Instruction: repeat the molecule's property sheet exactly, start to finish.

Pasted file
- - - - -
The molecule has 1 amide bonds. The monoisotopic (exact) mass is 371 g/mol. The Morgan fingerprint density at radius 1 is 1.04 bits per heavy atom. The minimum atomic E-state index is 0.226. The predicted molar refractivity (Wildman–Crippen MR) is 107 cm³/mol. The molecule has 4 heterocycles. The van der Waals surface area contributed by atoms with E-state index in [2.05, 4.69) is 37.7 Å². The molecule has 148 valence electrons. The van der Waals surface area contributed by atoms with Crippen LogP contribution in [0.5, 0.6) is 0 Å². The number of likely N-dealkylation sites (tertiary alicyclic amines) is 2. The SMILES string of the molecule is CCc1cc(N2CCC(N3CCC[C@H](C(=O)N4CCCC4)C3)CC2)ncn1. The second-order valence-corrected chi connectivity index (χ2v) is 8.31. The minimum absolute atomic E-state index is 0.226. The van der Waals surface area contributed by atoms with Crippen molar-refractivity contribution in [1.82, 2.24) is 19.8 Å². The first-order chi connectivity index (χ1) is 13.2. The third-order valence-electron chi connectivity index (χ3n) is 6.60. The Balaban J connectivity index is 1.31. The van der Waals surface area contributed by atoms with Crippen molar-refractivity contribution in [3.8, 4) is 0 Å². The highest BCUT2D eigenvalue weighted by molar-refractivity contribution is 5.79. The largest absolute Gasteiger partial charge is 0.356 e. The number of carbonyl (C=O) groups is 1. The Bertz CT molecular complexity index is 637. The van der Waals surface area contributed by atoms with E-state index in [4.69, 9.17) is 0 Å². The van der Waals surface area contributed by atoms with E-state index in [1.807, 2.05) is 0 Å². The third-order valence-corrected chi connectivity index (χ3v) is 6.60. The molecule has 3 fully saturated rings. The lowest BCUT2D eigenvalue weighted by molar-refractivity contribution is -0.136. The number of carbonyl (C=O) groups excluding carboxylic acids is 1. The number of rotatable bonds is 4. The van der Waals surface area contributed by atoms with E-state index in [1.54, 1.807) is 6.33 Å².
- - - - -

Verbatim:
The molecule has 1 amide bonds. The monoisotopic (exact) mass is 371 g/mol. The Morgan fingerprint density at radius 1 is 1.04 bits per heavy atom. The minimum atomic E-state index is 0.226. The predicted molar refractivity (Wildman–Crippen MR) is 107 cm³/mol. The molecule has 4 heterocycles. The van der Waals surface area contributed by atoms with E-state index in [2.05, 4.69) is 37.7 Å². The molecule has 148 valence electrons. The van der Waals surface area contributed by atoms with Crippen LogP contribution in [0.5, 0.6) is 0 Å². The number of likely N-dealkylation sites (tertiary alicyclic amines) is 2. The SMILES string of the molecule is CCc1cc(N2CCC(N3CCC[C@H](C(=O)N4CCCC4)C3)CC2)ncn1. The second-order valence-corrected chi connectivity index (χ2v) is 8.31. The minimum absolute atomic E-state index is 0.226. The van der Waals surface area contributed by atoms with Crippen molar-refractivity contribution in [1.82, 2.24) is 19.8 Å². The first-order chi connectivity index (χ1) is 13.2. The third-order valence-electron chi connectivity index (χ3n) is 6.60. The Balaban J connectivity index is 1.31. The van der Waals surface area contributed by atoms with Crippen molar-refractivity contribution in [3.8, 4) is 0 Å². The highest BCUT2D eigenvalue weighted by molar-refractivity contribution is 5.79. The largest absolute Gasteiger partial charge is 0.356 e. The number of carbonyl (C=O) groups is 1. The Bertz CT molecular complexity index is 637. The van der Waals surface area contributed by atoms with E-state index in [4.69, 9.17) is 0 Å². The van der Waals surface area contributed by atoms with E-state index in [1.807, 2.05) is 0 Å². The third-order valence-corrected chi connectivity index (χ3v) is 6.60. The molecule has 3 fully saturated rings. The lowest BCUT2D eigenvalue weighted by molar-refractivity contribution is -0.136. The number of carbonyl (C=O) groups excluding carboxylic acids is 1. The number of rotatable bonds is 4. The van der Waals surface area contributed by atoms with E-state index in [1.54, 1.807) is 6.33 Å².